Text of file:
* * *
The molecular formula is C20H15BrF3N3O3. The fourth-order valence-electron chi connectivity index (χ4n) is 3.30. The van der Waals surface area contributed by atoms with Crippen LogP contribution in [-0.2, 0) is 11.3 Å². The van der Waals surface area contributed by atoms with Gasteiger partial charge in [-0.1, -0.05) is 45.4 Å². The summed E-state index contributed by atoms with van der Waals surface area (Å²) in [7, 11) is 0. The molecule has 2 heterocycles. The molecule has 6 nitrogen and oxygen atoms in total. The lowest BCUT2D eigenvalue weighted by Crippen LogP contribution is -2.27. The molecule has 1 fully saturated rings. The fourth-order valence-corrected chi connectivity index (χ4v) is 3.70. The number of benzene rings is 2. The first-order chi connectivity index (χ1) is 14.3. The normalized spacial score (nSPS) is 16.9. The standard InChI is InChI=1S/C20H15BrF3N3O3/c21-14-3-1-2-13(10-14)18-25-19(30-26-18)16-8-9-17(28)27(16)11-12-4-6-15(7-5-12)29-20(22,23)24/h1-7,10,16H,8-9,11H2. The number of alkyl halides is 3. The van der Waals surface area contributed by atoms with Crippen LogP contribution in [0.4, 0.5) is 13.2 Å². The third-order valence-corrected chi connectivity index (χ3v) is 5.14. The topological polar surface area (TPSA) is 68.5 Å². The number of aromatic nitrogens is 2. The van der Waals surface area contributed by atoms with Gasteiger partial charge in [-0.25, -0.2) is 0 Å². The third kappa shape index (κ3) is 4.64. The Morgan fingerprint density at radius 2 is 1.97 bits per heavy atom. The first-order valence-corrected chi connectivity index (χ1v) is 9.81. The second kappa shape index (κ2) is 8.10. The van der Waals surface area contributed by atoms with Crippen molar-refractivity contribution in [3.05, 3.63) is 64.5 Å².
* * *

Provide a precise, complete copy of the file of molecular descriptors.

The molecular formula is C20H15BrF3N3O3. The fourth-order valence-electron chi connectivity index (χ4n) is 3.30. The van der Waals surface area contributed by atoms with Crippen LogP contribution in [-0.2, 0) is 11.3 Å². The van der Waals surface area contributed by atoms with Gasteiger partial charge in [-0.1, -0.05) is 45.4 Å². The summed E-state index contributed by atoms with van der Waals surface area (Å²) in [7, 11) is 0. The molecule has 2 heterocycles. The molecule has 6 nitrogen and oxygen atoms in total. The lowest BCUT2D eigenvalue weighted by Crippen LogP contribution is -2.27. The molecule has 1 fully saturated rings. The fourth-order valence-corrected chi connectivity index (χ4v) is 3.70. The number of benzene rings is 2. The first-order chi connectivity index (χ1) is 14.3. The normalized spacial score (nSPS) is 16.9. The standard InChI is InChI=1S/C20H15BrF3N3O3/c21-14-3-1-2-13(10-14)18-25-19(30-26-18)16-8-9-17(28)27(16)11-12-4-6-15(7-5-12)29-20(22,23)24/h1-7,10,16H,8-9,11H2. The number of alkyl halides is 3. The van der Waals surface area contributed by atoms with Crippen LogP contribution in [0.4, 0.5) is 13.2 Å². The third-order valence-corrected chi connectivity index (χ3v) is 5.14. The topological polar surface area (TPSA) is 68.5 Å². The number of aromatic nitrogens is 2. The van der Waals surface area contributed by atoms with Gasteiger partial charge in [-0.25, -0.2) is 0 Å². The third kappa shape index (κ3) is 4.64. The Morgan fingerprint density at radius 2 is 1.97 bits per heavy atom. The first-order valence-corrected chi connectivity index (χ1v) is 9.81. The second kappa shape index (κ2) is 8.10. The van der Waals surface area contributed by atoms with Crippen molar-refractivity contribution in [3.05, 3.63) is 64.5 Å².